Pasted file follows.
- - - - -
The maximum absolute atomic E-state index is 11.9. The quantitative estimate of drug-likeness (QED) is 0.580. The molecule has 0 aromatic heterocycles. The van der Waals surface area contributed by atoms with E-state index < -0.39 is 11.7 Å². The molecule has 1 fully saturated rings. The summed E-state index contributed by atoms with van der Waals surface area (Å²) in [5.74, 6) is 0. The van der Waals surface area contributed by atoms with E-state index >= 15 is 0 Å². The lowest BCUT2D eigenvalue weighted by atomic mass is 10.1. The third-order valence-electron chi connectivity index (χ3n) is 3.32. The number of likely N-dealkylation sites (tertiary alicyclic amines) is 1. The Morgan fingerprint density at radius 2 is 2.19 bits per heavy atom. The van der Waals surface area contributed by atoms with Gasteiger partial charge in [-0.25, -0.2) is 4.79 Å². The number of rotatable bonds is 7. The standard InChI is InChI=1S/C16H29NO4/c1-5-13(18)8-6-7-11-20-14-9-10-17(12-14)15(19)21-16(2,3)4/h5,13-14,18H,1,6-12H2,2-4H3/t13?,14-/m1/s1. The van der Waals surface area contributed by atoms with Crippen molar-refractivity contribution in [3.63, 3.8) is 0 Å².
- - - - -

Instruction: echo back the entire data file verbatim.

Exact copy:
The maximum absolute atomic E-state index is 11.9. The quantitative estimate of drug-likeness (QED) is 0.580. The molecule has 0 aromatic heterocycles. The van der Waals surface area contributed by atoms with E-state index < -0.39 is 11.7 Å². The molecule has 1 fully saturated rings. The summed E-state index contributed by atoms with van der Waals surface area (Å²) in [5.74, 6) is 0. The van der Waals surface area contributed by atoms with E-state index >= 15 is 0 Å². The lowest BCUT2D eigenvalue weighted by atomic mass is 10.1. The third-order valence-electron chi connectivity index (χ3n) is 3.32. The number of likely N-dealkylation sites (tertiary alicyclic amines) is 1. The Morgan fingerprint density at radius 2 is 2.19 bits per heavy atom. The van der Waals surface area contributed by atoms with Gasteiger partial charge in [-0.25, -0.2) is 4.79 Å². The number of rotatable bonds is 7. The standard InChI is InChI=1S/C16H29NO4/c1-5-13(18)8-6-7-11-20-14-9-10-17(12-14)15(19)21-16(2,3)4/h5,13-14,18H,1,6-12H2,2-4H3/t13?,14-/m1/s1. The van der Waals surface area contributed by atoms with Crippen molar-refractivity contribution in [3.63, 3.8) is 0 Å².